According to Goldbloom, sophisticated algorithms will chip away repeatable tasks where no intuition is required, such as in manufacturing, retail, finance, insurance and in food production industry. However, certain sectors such as construction industry, civil engineering require a high degree of human intuition and intervention. So, they are future proof. And while most writing jobs will also go the AI way, an excellent marketing tagline will still be written by a human, said Goldbloom at a recent TED talk.
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Exposing AI’s Big Vulnerability: AI is only as good as the experts who train the machines and with a rise in A I startups, the tech landscape needs more machine learning and deep learning engineers. Who knows this better than AI expert and evangelist Andrew Ng whose machine learning course was a huge sellout and serves as a great starting board for machine learning enthusiasts. Ng recently launched his new course DeepLearning.ai to help add more deep learning engineers in the AI space.
Another area that is seeing a major upshoot is basic programming and there is a groundswell of support around coding as a life skill. One doesn’t need to have a STEM background to pick up a computer language and the new skill can open several doors for professionals. One can join coding bootcamps or TeachCode Academy and avail several free online resources to get into an IT track job.
AI will give high-tech a boost: It may sound like a death knell for many IT professionals involved in support level functions, however AI will enable a smarter IT workforce that can focus on solving more complex challenges. In fact, with rising fear of AI-led cyber-attacks, we would need more ethical hackers that can build software to tackle these highly capable AI systems. Another area where the IT behemoths can invest is in building more transparent AI systems, by deepening the decision-making process of AI.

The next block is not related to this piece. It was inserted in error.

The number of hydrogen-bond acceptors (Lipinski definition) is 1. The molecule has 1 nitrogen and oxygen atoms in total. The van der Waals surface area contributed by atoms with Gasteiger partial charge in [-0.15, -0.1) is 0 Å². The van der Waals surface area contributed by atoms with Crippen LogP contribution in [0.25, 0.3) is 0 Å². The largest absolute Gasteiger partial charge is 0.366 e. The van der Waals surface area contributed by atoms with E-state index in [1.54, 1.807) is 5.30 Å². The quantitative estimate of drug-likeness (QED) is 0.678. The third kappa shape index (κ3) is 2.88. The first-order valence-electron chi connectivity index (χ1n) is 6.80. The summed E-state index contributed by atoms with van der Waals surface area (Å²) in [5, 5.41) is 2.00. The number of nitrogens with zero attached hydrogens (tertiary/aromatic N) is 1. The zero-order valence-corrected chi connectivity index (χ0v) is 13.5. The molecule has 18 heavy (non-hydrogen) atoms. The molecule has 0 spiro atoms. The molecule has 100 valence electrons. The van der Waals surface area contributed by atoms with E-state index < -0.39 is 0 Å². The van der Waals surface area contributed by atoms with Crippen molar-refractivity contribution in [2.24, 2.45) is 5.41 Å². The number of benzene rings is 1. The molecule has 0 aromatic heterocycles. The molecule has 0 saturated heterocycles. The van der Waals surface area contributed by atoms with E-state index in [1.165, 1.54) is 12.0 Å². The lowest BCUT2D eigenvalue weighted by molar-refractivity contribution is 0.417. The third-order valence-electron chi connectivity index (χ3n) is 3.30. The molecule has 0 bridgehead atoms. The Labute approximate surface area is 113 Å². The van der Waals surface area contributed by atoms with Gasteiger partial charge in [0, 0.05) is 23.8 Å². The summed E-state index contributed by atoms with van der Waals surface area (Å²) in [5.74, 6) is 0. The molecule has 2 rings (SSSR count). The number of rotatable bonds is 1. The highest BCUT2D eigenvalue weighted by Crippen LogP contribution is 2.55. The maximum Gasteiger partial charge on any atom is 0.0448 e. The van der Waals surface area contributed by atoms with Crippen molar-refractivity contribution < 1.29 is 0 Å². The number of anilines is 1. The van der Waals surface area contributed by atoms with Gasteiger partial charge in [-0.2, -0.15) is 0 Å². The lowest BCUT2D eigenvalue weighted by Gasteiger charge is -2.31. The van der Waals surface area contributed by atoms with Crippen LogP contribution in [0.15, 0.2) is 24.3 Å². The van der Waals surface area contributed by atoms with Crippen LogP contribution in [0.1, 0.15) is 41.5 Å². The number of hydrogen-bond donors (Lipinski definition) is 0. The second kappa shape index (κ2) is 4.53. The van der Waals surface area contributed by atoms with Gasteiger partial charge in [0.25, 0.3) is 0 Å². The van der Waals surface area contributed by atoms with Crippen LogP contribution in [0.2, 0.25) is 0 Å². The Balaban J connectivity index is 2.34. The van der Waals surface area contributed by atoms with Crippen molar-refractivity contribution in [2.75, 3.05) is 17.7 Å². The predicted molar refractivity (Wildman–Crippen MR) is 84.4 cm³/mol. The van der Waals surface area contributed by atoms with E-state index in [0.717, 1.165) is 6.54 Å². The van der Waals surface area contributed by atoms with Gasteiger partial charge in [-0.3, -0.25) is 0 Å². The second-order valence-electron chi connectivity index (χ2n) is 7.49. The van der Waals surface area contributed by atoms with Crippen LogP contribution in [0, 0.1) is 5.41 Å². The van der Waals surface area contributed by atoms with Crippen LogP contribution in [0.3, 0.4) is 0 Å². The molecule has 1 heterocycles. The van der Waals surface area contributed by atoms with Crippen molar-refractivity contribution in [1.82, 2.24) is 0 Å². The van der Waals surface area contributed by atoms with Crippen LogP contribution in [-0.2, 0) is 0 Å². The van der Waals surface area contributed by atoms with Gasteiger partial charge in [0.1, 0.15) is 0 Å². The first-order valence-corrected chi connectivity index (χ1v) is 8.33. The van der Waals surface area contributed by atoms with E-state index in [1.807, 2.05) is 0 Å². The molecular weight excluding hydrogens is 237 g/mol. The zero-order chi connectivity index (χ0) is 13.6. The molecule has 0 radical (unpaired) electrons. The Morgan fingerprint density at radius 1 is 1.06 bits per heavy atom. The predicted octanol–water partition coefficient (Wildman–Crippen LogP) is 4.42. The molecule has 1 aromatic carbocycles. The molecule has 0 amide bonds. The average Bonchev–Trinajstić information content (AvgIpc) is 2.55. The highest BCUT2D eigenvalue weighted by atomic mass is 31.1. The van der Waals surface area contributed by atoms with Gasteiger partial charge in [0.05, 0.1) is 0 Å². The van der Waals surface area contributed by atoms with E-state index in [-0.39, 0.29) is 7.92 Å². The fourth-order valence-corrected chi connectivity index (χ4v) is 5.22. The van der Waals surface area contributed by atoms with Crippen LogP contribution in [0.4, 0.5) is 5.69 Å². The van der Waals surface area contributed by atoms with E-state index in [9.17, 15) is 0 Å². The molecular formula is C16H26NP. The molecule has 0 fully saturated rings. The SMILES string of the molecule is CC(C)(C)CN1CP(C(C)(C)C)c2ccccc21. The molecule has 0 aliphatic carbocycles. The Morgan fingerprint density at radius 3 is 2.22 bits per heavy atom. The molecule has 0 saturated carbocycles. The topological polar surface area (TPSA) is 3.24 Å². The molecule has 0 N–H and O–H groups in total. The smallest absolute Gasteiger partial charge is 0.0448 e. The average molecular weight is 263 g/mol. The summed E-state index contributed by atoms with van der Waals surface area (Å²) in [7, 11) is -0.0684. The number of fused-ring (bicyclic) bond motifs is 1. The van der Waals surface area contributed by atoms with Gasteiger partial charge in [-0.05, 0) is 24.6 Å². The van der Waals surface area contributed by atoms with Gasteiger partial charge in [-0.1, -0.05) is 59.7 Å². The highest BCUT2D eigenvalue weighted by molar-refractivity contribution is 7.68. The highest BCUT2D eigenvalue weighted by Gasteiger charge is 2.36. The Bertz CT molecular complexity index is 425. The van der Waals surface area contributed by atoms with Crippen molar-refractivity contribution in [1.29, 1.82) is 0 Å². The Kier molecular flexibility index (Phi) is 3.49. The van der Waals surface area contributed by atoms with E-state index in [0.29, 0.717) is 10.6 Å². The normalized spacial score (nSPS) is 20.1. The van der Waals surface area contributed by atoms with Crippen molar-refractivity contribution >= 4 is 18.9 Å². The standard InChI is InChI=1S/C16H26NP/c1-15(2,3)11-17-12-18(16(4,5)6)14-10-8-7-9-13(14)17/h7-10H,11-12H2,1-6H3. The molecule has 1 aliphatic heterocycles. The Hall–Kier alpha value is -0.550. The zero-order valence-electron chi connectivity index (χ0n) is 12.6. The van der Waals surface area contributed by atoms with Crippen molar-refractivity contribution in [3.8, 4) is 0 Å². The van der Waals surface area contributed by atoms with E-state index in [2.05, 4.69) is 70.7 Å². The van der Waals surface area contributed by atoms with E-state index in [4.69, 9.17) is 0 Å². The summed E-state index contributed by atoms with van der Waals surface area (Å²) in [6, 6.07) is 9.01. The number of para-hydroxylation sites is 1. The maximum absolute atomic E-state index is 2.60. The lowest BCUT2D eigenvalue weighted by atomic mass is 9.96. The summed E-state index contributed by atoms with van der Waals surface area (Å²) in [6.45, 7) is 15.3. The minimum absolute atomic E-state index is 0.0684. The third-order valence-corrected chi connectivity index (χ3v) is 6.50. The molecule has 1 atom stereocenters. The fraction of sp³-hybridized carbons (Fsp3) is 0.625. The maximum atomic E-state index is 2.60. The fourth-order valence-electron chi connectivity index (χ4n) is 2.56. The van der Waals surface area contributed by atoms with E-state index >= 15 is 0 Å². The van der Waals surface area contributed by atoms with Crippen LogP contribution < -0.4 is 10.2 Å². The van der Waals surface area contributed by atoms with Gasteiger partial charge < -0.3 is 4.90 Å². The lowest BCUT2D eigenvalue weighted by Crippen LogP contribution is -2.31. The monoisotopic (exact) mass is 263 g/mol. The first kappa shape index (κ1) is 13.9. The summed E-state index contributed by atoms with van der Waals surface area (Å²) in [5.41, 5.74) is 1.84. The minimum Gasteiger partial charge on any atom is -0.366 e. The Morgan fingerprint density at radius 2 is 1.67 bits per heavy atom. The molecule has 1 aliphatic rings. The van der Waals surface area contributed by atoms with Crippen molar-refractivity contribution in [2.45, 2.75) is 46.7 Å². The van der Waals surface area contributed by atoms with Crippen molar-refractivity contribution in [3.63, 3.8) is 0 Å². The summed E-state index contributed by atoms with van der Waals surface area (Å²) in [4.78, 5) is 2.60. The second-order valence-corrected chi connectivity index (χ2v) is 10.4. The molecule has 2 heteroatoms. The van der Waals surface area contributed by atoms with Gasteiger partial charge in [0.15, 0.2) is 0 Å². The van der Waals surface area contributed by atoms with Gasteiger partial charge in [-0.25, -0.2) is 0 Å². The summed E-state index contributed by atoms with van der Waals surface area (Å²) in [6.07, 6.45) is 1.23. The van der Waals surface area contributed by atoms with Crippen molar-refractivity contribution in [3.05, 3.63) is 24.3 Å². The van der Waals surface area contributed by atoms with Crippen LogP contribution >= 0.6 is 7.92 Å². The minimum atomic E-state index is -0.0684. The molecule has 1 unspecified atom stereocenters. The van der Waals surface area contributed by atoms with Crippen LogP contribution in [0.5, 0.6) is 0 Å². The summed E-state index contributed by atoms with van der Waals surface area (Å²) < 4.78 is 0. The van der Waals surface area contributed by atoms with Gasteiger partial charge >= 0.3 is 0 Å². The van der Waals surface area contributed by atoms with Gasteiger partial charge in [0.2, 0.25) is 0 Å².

Social scientists will to come to the fore: Besides the economic shift, there needs to be a broader focus on the creation of jobs in AI-enabled economy, societal risks and how to assuage the AI-driven unemployment. This requires economists, policy makers and security experts to come up with a policy framework around AI. Social research workers and policy makers have a new job on hand to come up with various arguments on a man + machine future and how the two should co-exist. We believe new research would be coming out of Government backed research centres around the societal impact of AI and how it upended the jobs market in India. So, all those humanities students can shift their research and find out how AI can be instrumental in bettering society.
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Richa Bhatia is a seasoned journalist with six-years experience in reportage and news coverage and has had stints at Times of India and The Indian Express. She is an avid reader, mum to a feisty two-year-old and loves writing about the next-gen technology that is shaping our world.